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According to Walkthrough: Creating a Custom Installer for a ClickOnce Application MSDN Article it is possible to create a custom ClickOnce installer. The thing I can't understand is how to override the default installer? They say at the end call your custom installer class but where?

Thank you, Ido.

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2 Answers 2

up vote 6 down vote accepted

This is because the Microsoft article is a bit misleading. What this article is explaining is how to create a custom installer application. It is not describing how to change your application so that it has a custom installer dialog, instead of the standard one that is part of the system.

To create a customer installer, create a separate application similar to the one outlined in the code from the MSDN article. You will want to add to this application's Main method the code in step #5, however, modify the code to look for the application manifest from your install point. Compile the application and distribute it to your users however you see fit.

Although you will have to manage the distribution of an initial installer application, you can implement this process into your application for updates. In that case, follow the instructions in the article. As I mentioned previously, you will want to check for your updates when and however you desire. Once an update is necessary, your application can call the code in step #5 from within your ClickOnce application.

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Thank you. It really is misleading. –  Ido Ran Jul 1 '11 at 8:17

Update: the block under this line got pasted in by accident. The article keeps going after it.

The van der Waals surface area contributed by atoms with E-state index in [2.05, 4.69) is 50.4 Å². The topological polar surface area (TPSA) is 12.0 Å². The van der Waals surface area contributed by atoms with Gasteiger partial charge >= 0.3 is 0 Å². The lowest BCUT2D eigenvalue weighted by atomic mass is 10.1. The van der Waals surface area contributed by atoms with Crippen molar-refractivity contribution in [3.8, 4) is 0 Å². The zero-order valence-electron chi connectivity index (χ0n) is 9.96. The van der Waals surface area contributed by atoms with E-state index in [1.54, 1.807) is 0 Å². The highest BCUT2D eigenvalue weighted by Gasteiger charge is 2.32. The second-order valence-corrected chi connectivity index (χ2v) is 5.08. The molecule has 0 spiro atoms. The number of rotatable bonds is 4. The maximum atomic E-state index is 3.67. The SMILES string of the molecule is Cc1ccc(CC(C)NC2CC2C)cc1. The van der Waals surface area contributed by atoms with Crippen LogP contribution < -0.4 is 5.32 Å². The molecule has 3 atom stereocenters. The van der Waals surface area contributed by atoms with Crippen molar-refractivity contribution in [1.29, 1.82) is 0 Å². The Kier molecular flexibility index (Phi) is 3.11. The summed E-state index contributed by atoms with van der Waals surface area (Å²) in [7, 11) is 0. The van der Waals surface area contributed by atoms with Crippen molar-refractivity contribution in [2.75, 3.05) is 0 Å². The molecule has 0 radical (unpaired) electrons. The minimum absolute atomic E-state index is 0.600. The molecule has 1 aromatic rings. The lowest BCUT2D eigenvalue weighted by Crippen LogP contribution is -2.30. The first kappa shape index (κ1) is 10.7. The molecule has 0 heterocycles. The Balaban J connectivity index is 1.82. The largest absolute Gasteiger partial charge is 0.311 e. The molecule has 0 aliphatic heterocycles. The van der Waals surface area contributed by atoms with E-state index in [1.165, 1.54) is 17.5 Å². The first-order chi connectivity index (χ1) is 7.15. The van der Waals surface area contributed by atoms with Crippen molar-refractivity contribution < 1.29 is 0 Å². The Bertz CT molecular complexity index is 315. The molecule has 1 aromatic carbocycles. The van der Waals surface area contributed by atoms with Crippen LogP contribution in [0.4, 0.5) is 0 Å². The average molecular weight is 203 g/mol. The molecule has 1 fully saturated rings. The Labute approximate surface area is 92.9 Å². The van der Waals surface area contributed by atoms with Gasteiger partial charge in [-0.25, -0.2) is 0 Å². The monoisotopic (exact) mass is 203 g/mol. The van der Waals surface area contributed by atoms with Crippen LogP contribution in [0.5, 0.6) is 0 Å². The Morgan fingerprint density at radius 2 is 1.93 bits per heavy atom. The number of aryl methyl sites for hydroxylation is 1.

I had a whole conversation with the ClickOnce guy at Microsoft about this. To be honest, I was irked because they don't really provide enough guidance on it. He said this: You have to create an exe file, but you have to put in checks to make sure the .NET Framework is installed before the exe is run. So create your own executable and run it as setup.exe -- this is where the custom code for installing the application is.

I think ultimately he meant you have to write some kind of bootstrapper in non-.NET code (like C) that checks for the .NET Framework and installs it if needed. Then it would fire off another exe that is managed code that has your calls to the InPlaceHostingManager and the custom UI in it.

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I see, well maybe the solution is to use ClickOnce to give my clients a setup app (just like google is using ClickOnce to distribute Chrome setup (not Chrome itself). Later to use the application itself to launch InPlaceHostingManager. –  Ido Ran Jul 8 '11 at 4:55

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